Grade depressions: “Birdbaths”, (standing water on the pavement). Water is asphalt’s biggest enemy. Standing water will eventually destroy the asphalt in this area. The problem is most commonly caused by frost expansion in the gravel base or in the sub-grade. At a minimum these areas should be dug up and full depth patched. The long-term solution is to resurface the area so there is not any standing water.
Dumpster areas: If the pavement has failed because these areas were under designed, the pavement should be reconstructed from the base up.
Water seeping up through the crack (on a dry day): This may indicate a drainage problem under the pavement. Do not fill these cracks with any type of crackfiller or sealer. It would be a waste of time and money.
All pavement failure starts with a crack. Asphalt cracking is caused primarily by the effects of sun and moisture and ground movements. Once the crack is open, moisture is able to reach the pavement’s subsurface and soften it, or freeze and expand it. Soon the pavement begins to deteriorate around the crack, creating a larger problem. Proper attention to the cracks will prevent the problems from spreading and double the life of the pavement. Treating the problem while it is still small will pay big dividends later by delaying costly resurfacing.
Minor cracks: Less than 3/8 inch wide are routed to provide a reservoir for our hot applied elastomeric sealant.
Structural cracks: Cracks usually wider than 1/2 inch that extend from one edge of the surface to the other. All cracks wider than one half (1/2) inch but less than one (1) inch should be cleaned and filled with hot applied elastomeric crack sealant.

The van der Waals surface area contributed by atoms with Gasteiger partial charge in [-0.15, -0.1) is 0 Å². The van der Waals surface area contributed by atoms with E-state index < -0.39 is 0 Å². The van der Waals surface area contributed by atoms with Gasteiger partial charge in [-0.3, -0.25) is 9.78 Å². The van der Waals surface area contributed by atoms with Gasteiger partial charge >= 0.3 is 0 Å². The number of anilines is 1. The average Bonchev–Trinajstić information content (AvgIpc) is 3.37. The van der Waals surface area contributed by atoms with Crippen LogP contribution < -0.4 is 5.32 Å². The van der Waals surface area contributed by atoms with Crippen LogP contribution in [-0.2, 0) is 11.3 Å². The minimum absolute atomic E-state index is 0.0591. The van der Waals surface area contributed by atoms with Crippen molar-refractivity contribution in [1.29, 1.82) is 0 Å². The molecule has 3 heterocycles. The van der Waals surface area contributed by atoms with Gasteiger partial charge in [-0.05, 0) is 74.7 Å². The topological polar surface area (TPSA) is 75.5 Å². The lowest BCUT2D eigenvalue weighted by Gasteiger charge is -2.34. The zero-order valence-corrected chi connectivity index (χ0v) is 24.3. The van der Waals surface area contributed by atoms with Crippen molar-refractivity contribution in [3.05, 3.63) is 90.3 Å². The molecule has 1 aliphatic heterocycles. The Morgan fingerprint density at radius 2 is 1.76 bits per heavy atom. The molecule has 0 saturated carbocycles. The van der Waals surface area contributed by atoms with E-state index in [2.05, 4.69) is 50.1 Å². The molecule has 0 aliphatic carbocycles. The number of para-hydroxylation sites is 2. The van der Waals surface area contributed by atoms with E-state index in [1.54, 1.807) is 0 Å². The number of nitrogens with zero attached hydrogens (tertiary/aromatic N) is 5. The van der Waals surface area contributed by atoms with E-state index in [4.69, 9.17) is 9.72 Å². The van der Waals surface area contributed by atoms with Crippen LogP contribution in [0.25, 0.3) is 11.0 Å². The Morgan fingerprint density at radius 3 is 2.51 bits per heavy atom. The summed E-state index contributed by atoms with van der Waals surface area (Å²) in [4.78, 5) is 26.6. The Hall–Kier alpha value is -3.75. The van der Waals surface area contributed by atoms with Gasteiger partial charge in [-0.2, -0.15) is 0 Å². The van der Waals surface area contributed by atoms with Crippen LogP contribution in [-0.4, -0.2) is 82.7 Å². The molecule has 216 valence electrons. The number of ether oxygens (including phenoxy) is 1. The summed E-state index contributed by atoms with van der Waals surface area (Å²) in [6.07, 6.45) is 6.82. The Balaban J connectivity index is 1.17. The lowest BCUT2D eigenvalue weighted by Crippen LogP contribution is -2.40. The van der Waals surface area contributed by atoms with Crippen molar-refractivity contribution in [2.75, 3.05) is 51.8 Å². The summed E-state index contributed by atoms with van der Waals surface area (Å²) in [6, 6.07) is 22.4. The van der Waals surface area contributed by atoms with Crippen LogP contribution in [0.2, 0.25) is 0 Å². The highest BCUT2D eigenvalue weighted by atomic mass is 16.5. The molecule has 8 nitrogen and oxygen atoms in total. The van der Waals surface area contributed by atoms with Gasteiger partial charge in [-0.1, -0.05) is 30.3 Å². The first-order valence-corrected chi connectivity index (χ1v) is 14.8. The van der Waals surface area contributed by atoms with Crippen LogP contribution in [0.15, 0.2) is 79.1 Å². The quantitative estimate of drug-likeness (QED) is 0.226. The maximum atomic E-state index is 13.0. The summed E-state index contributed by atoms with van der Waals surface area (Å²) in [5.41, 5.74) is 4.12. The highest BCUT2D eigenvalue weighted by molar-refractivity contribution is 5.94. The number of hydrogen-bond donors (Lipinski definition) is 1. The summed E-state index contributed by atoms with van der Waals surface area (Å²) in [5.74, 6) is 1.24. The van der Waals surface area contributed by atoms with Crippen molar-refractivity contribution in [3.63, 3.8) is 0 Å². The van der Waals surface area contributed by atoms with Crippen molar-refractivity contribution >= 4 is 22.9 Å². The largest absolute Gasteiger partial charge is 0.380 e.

Big Cracks: Cracks wider than one (1) inch should be patched with hot mix asphalt.
Ravelling or very porous asphalt: Stones have come out of the surface or the surface has a very “rough” texture. If the asphalt is not sealed, it will degrade rapidly. In severe cases an overlay may be required.
Alligatored areas: Interconnecting cracks forming a series of blocks resembling an alligator’s skin. This problem is usually caused by not maintaining the asphalt or a base failure problem. The problem areas should be removed and full depth patched.
Oil spots: Prior to coating these areas, (if the asphalt under them is sound, use the blade of a knife or thin screwdriver to check this out) prime them with a water based, acrylic oil spot primer.
Grass growing onto the edge of the asphalt: Before coating or Crack Filling the grass must be removed.
Old or badly dried out asphalt: Pavement that is usually several years old that has never been coated and has a dull gray appearance should be cleaned and rejuvenated with two or three coats of Micro Pave 2000.
Special Cleaning Problems: Deposited mud, tree sap, berry stains, etc. must be scrubbed off the asphalt for the coating to adhere properly. An acrylic oil spot primer should be applied prior to coating.
Previously coated asphalt: If the asphalt has been coated before with refined coal tar emulsion, or asphalt emulsion sealer, use of Micro Pave 2000 should not cause problems provided the sealer has not cracked. If the sealer has cracked, then sealing over it may not prevent the cracks from resurfacing.